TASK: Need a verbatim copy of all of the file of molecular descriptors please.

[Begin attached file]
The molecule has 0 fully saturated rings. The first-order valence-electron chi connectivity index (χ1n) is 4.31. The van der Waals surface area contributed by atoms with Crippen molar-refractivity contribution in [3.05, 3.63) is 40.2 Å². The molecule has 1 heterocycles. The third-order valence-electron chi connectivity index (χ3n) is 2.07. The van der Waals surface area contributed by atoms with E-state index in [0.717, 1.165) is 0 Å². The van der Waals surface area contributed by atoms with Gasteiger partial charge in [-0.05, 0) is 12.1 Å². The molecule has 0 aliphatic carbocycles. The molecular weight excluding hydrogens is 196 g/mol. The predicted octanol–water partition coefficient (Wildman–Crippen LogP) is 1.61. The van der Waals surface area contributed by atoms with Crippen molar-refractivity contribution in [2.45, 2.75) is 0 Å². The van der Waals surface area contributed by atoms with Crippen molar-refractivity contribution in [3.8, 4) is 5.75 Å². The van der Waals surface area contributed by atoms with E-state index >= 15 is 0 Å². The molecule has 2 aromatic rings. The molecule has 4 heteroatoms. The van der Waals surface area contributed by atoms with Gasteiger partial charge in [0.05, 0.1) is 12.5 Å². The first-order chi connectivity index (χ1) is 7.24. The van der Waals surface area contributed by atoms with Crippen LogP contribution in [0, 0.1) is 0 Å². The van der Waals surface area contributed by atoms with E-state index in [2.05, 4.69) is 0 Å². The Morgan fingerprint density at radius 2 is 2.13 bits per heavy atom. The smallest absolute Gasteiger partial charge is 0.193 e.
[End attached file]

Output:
The molecule has 0 fully saturated rings. The first-order valence-electron chi connectivity index (χ1n) is 4.31. The van der Waals surface area contributed by atoms with Crippen molar-refractivity contribution in [3.05, 3.63) is 40.2 Å². The molecule has 1 heterocycles. The third-order valence-electron chi connectivity index (χ3n) is 2.07. The van der Waals surface area contributed by atoms with E-state index in [0.717, 1.165) is 0 Å². The van der Waals surface area contributed by atoms with Gasteiger partial charge in [-0.05, 0) is 12.1 Å². The molecule has 0 aliphatic carbocycles. The molecular weight excluding hydrogens is 196 g/mol. The predicted octanol–water partition coefficient (Wildman–Crippen LogP) is 1.61. The van der Waals surface area contributed by atoms with Crippen molar-refractivity contribution in [2.45, 2.75) is 0 Å². The van der Waals surface area contributed by atoms with Crippen molar-refractivity contribution in [3.8, 4) is 5.75 Å². The van der Waals surface area contributed by atoms with E-state index >= 15 is 0 Å². The molecule has 2 aromatic rings. The molecule has 4 heteroatoms. The van der Waals surface area contributed by atoms with Gasteiger partial charge in [0.05, 0.1) is 12.5 Å². The first-order chi connectivity index (χ1) is 7.24. The van der Waals surface area contributed by atoms with Crippen LogP contribution in [0, 0.1) is 0 Å². The van der Waals surface area contributed by atoms with E-state index in [2.05, 4.69) is 0 Å². The Morgan fingerprint density at radius 2 is 2.13 bits per heavy atom. The smallest absolute Gasteiger partial charge is 0.193 e.